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Heartburn (also called “acid reflux” or “gastroesophageal reflux”) is a common pregnancy symptom that can be quite a nuisance when you’re expecting. Over 50 percent of all pregnant women will suffer from severe heartburn in pregnancy, especially in the second and third trimesters. (But heartburn can also strike in early pregnancy – the first trimester.) Heartburn can range from mild to severe, and it’s usually never a sign of a serious problem. It’s just a pregnancy symptom you must struggle with when you’re carrying a bun in the oven.
When you have heartburn, it feels like a horrible burning sensation in your chest that occurs after eating. The burning, irritated sensation can come from the bottom of your breastbone to your lower throat. It’s uncomfortable, and it can be hard to deal with.
What Causes Heartburn in Pregnancy?
You can blame the hormone progesterone for this uncomfortable pregnancy symptom. During pregnancy, this hormone is responsible for relaxing the smooth muscle of your uterus, and it also relaxes the valve that divides the stomach from your esophagus. As an unfortunate consequence, it’s easier for gastric acid in your stomach to seep back up into your esophagus – leading to the uncomfortable burning sensation of heartburn.
Even if you’ve never experienced heartburn before, you’re not immune to the hormonal changes that occur in pregnancy. Many women will experience heartburn for the first time when pregnant.
Hormonal changes contribute to the development of heartburn in early pregnancy, but the physical changes in your body also make this pregnancy symptom more problematic later in pregnancy. As your baby grows larger, the uterus will crowd the abdominal cavity, making it even more likely for stomach acid t go back up into the esophagus.
For many women, heartburn, bloating, gas, indigestion, and other gastrointestinal discomforts occur more frequently in the second half of pregnancy. (Keep in mind – it also occurs in early pregnancy for some women. Pregnancy symptoms vary from woman to woman.) Fortunately, in most cases, heartburn will come and go until your baby is delivered.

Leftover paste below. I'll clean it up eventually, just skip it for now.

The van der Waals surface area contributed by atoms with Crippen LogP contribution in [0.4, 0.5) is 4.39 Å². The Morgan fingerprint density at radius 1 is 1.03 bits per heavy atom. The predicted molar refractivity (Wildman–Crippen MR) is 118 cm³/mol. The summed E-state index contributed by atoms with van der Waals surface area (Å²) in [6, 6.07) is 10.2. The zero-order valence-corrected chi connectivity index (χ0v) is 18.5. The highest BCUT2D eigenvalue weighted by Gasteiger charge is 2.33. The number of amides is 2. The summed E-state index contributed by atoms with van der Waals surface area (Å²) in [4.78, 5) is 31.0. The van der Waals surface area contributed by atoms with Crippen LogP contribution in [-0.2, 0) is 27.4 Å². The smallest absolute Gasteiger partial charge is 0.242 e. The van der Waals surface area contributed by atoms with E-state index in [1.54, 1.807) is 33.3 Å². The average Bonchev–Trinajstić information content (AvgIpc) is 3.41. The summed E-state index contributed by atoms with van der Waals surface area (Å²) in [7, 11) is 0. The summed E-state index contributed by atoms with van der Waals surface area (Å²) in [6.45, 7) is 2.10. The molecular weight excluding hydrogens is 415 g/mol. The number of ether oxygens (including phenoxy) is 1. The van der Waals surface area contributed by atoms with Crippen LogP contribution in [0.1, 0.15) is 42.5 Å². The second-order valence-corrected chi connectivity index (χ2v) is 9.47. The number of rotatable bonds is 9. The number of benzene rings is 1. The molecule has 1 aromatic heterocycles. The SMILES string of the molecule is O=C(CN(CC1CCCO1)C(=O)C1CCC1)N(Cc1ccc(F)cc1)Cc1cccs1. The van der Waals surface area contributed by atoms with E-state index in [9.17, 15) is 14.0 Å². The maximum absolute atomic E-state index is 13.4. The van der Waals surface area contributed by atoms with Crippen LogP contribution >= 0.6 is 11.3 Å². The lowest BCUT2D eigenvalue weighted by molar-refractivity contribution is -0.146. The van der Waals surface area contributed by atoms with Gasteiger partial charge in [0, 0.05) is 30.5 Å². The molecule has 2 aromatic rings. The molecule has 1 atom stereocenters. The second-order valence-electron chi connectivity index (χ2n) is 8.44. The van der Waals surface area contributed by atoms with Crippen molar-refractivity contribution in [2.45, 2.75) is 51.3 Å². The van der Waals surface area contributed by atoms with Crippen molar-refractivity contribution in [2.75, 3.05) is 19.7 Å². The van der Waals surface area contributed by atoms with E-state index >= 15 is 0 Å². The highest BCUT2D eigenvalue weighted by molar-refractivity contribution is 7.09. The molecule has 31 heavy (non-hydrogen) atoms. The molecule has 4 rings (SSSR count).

Remedies for Heartburn in Pregnancy
While it would be amazing to go through pregnancy with no heartburn at all, this isn’t a reality. But take heart – there are a number of preventative measures that you can try out to minimize your risk of heartburn, and to get relief from heartburn when it inevitably strikes.
Avoid eating big meals – Eat smaller meals throughout the day, and make sure that you chew your food thoroughly. This will make it easier for your digestive system, and this will relieve heartburn (or at least minimize it), and it will reduce gas and bloating, too.
Stay away from food triggers – If you’re having bad heartburn, or you want to prevent heartburn in pregnancy, it’s smart to stay away from foods and beverages that trigger this symptom. Common food culprits include carbonated drinks, caffeine and chocolate, acidic foods (like oranges, tomatoes, and citrus juices), fattening foods, spicy foods, and processed meats.
Chew some gum – Chewing gum can introduce too much gas in your system, leading to gas and bloating. But on the other hand, if you’re having awful heartburn, try chewing some gum after you eat. Chewing gum causes you to produce more saliva, and saliva contains bicarbonate, which will neutralize stomach acid and give you some relief from heartburn.
Don’t eat right before you go to bed – Your body needs time to digest your meals, so don’t eat immediately before bed. Your last meal should be two or three hours prior to bedtime.
Sleep elevated with pillows propping your head up – When you keep your head and upper body elevated (whether with several pillows underneath you or a wedge pillow), this allows your stomach acids to stay where they below and not accidentally move up into the esophagus.
Talk to your healthcare provider about safe antacids – If you’re having a normal pregnancy, it’s generally safe to take an over-the-counter antacid that contains calcium or magnesium to get relief from heartburn. However, it’s a good idea to check with your doctor or caregiver about his suggestions. Some brands are high in sodium, or they contain aluminum or aspirin. It’s always better to be safe than sorry.